Marketwired Blog

How to Motivate Your Employees Beyond Money



By Mark Evans

 

You’re a small organization but you don’t have a lot of money to throw around.

 

So when you want to hire, retain and motivate the best employees, you need to reward them in ways that go beyond money.

 

It’s possible. In fact, some research indicates that financial perks lead to short-term gains — but staff who are paid decent salaries (and you do have to do this) stay engaged with their employer long term when rewarded in non-financial ways.

 

Here are some approaches that are proven to work:

 

Praise: Avoid general comments such as “Great work!” Instead, be specific about what an employee has done or offers. These kinds of comments offer valuable feedback. If a staff member knows they are doing right, they’ll keep doing it. Vague praise leads to short-term warm and fuzzy feelings, but that’s it.

 

Responsibility: What employees really want is to move up and be part of the action. Giving people who do well a leadership role on an important project or asking them to attend key meetings is a huge motivator to stay engaged in the company. When the company succeeds, the players who were part of that success will revel in it.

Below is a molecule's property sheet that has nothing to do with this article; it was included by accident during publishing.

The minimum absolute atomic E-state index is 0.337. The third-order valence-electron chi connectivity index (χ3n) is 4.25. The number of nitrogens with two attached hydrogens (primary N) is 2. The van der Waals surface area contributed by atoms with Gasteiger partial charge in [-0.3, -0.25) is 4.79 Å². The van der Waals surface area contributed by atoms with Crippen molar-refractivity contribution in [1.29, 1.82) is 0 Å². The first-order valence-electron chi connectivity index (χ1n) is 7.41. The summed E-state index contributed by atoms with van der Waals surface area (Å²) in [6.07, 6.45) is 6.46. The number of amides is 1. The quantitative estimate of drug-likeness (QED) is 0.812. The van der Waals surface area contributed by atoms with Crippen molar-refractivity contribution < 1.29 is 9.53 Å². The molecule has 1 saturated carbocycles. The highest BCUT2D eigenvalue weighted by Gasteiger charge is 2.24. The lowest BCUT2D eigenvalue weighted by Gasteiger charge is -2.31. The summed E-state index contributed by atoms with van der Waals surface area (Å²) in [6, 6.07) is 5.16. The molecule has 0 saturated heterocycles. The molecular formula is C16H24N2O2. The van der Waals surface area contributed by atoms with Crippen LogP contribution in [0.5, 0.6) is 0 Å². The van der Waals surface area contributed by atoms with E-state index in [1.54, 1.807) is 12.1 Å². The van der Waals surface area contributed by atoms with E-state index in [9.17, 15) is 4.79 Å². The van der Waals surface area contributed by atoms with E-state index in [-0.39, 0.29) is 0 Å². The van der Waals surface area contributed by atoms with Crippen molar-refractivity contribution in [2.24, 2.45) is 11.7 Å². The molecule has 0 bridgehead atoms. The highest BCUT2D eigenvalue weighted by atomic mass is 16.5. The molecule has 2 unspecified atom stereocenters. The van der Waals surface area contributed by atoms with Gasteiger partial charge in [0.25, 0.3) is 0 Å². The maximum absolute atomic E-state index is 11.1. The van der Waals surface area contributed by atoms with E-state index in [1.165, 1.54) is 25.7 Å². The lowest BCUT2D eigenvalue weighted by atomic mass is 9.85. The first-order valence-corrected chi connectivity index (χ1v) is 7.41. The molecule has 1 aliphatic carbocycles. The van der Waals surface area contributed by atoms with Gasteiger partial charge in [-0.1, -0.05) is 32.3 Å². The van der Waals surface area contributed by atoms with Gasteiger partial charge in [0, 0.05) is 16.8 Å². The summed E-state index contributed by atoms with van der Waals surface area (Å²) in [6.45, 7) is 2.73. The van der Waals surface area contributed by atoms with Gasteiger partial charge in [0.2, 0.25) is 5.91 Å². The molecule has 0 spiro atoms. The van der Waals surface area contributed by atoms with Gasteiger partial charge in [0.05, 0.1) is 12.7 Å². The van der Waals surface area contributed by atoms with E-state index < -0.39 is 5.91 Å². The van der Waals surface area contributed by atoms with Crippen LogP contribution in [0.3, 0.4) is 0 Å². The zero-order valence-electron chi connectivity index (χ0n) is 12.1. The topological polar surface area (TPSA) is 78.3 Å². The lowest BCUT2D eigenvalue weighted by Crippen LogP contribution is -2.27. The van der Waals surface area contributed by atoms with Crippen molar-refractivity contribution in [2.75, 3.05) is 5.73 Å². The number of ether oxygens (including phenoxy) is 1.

Respect: Companies with a great workplace climate retain people longer. Foster respect, kindness and understanding at all levels of your company and no one will want to leave. That begins with great leadership that uses praise and encouragement to get results.

 

Flexibility and control: Not every company can offer flex time and let people work from home. But most organizations can let staff determine their own start and end time (even if it’s just half an hour off from the rest of the team). Just as important, they can offer flexibility in terms of how someone does their work.

 

Everyone has their own working and learning style. When you respect that others like to follow slightly different protocol in everything from when they answer emails to how they run meetings, you’ll get better results from that person.

 

Engagement: Spending one-on-one time with employees provides a more meaningful reward than you might think. When staff gets feedback direct from the top and when they feel leadership is listening to them, it makes them truly feel a part of what’s going on.


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